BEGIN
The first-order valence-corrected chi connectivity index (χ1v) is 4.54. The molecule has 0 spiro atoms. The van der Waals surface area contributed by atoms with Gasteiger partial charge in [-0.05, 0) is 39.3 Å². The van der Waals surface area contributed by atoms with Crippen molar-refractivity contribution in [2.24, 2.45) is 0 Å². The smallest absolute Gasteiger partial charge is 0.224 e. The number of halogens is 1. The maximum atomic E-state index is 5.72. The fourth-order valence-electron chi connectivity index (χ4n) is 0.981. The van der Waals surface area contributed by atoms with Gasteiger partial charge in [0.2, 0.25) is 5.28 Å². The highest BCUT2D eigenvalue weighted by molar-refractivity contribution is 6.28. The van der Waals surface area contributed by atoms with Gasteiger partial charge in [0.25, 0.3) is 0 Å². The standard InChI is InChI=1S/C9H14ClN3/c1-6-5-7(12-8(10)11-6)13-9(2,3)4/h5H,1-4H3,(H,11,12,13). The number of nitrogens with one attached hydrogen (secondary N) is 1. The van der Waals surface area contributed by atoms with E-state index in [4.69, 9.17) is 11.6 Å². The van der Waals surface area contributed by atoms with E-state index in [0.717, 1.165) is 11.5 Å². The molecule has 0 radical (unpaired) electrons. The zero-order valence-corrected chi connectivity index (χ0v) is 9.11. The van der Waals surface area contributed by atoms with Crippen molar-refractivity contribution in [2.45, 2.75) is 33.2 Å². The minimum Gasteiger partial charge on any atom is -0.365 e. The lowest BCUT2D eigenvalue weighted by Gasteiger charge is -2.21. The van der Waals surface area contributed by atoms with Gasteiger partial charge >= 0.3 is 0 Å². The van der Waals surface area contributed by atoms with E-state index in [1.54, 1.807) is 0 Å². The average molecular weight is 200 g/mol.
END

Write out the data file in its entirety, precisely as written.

The first-order valence-corrected chi connectivity index (χ1v) is 4.54. The molecule has 0 spiro atoms. The van der Waals surface area contributed by atoms with Gasteiger partial charge in [-0.05, 0) is 39.3 Å². The van der Waals surface area contributed by atoms with Crippen molar-refractivity contribution in [2.24, 2.45) is 0 Å². The smallest absolute Gasteiger partial charge is 0.224 e. The number of halogens is 1. The maximum atomic E-state index is 5.72. The fourth-order valence-electron chi connectivity index (χ4n) is 0.981. The van der Waals surface area contributed by atoms with Gasteiger partial charge in [0.2, 0.25) is 5.28 Å². The highest BCUT2D eigenvalue weighted by molar-refractivity contribution is 6.28. The van der Waals surface area contributed by atoms with Gasteiger partial charge in [0.25, 0.3) is 0 Å². The standard InChI is InChI=1S/C9H14ClN3/c1-6-5-7(12-8(10)11-6)13-9(2,3)4/h5H,1-4H3,(H,11,12,13). The number of nitrogens with one attached hydrogen (secondary N) is 1. The van der Waals surface area contributed by atoms with E-state index in [4.69, 9.17) is 11.6 Å². The van der Waals surface area contributed by atoms with E-state index in [0.717, 1.165) is 11.5 Å². The molecule has 0 radical (unpaired) electrons. The zero-order valence-corrected chi connectivity index (χ0v) is 9.11. The van der Waals surface area contributed by atoms with Crippen molar-refractivity contribution in [2.45, 2.75) is 33.2 Å². The minimum Gasteiger partial charge on any atom is -0.365 e. The lowest BCUT2D eigenvalue weighted by Gasteiger charge is -2.21. The van der Waals surface area contributed by atoms with Gasteiger partial charge >= 0.3 is 0 Å². The van der Waals surface area contributed by atoms with E-state index in [1.54, 1.807) is 0 Å². The average molecular weight is 200 g/mol.